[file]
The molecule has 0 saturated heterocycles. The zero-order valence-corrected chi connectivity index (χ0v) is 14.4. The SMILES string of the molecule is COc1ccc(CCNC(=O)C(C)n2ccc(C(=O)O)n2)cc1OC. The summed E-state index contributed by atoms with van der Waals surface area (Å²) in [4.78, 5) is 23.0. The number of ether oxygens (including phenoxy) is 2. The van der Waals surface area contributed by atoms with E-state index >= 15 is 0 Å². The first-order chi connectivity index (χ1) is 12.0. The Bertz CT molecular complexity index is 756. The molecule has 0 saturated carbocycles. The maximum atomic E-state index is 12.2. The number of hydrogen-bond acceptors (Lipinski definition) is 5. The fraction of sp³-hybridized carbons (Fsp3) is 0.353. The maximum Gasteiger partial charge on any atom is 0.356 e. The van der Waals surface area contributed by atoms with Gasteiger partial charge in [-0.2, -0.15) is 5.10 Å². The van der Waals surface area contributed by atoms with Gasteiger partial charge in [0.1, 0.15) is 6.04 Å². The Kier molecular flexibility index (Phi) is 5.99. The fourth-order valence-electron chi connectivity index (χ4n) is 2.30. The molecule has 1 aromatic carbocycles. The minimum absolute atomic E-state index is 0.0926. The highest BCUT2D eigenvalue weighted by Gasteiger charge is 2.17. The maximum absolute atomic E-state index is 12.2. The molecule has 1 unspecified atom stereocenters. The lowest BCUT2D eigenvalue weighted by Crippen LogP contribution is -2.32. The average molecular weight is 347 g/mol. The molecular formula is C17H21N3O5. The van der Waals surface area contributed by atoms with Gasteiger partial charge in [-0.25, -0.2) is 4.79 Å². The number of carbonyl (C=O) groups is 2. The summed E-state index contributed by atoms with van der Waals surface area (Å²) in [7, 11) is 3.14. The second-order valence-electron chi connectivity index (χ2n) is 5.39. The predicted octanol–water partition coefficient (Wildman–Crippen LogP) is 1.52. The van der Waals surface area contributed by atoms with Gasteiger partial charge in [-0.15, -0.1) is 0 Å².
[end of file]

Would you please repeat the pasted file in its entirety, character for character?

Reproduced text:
The molecule has 0 saturated heterocycles. The zero-order valence-corrected chi connectivity index (χ0v) is 14.4. The SMILES string of the molecule is COc1ccc(CCNC(=O)C(C)n2ccc(C(=O)O)n2)cc1OC. The summed E-state index contributed by atoms with van der Waals surface area (Å²) in [4.78, 5) is 23.0. The number of ether oxygens (including phenoxy) is 2. The van der Waals surface area contributed by atoms with E-state index >= 15 is 0 Å². The first-order chi connectivity index (χ1) is 12.0. The Bertz CT molecular complexity index is 756. The molecule has 0 saturated carbocycles. The maximum atomic E-state index is 12.2. The number of hydrogen-bond acceptors (Lipinski definition) is 5. The fraction of sp³-hybridized carbons (Fsp3) is 0.353. The maximum Gasteiger partial charge on any atom is 0.356 e. The van der Waals surface area contributed by atoms with Gasteiger partial charge in [-0.2, -0.15) is 5.10 Å². The van der Waals surface area contributed by atoms with Gasteiger partial charge in [0.1, 0.15) is 6.04 Å². The Kier molecular flexibility index (Phi) is 5.99. The fourth-order valence-electron chi connectivity index (χ4n) is 2.30. The molecule has 1 aromatic carbocycles. The minimum absolute atomic E-state index is 0.0926. The highest BCUT2D eigenvalue weighted by Gasteiger charge is 2.17. The maximum absolute atomic E-state index is 12.2. The molecule has 1 unspecified atom stereocenters. The lowest BCUT2D eigenvalue weighted by Crippen LogP contribution is -2.32. The average molecular weight is 347 g/mol. The molecular formula is C17H21N3O5. The van der Waals surface area contributed by atoms with Gasteiger partial charge in [-0.25, -0.2) is 4.79 Å². The number of carbonyl (C=O) groups is 2. The summed E-state index contributed by atoms with van der Waals surface area (Å²) in [7, 11) is 3.14. The second-order valence-electron chi connectivity index (χ2n) is 5.39. The predicted octanol–water partition coefficient (Wildman–Crippen LogP) is 1.52. The van der Waals surface area contributed by atoms with Gasteiger partial charge in [-0.15, -0.1) is 0 Å².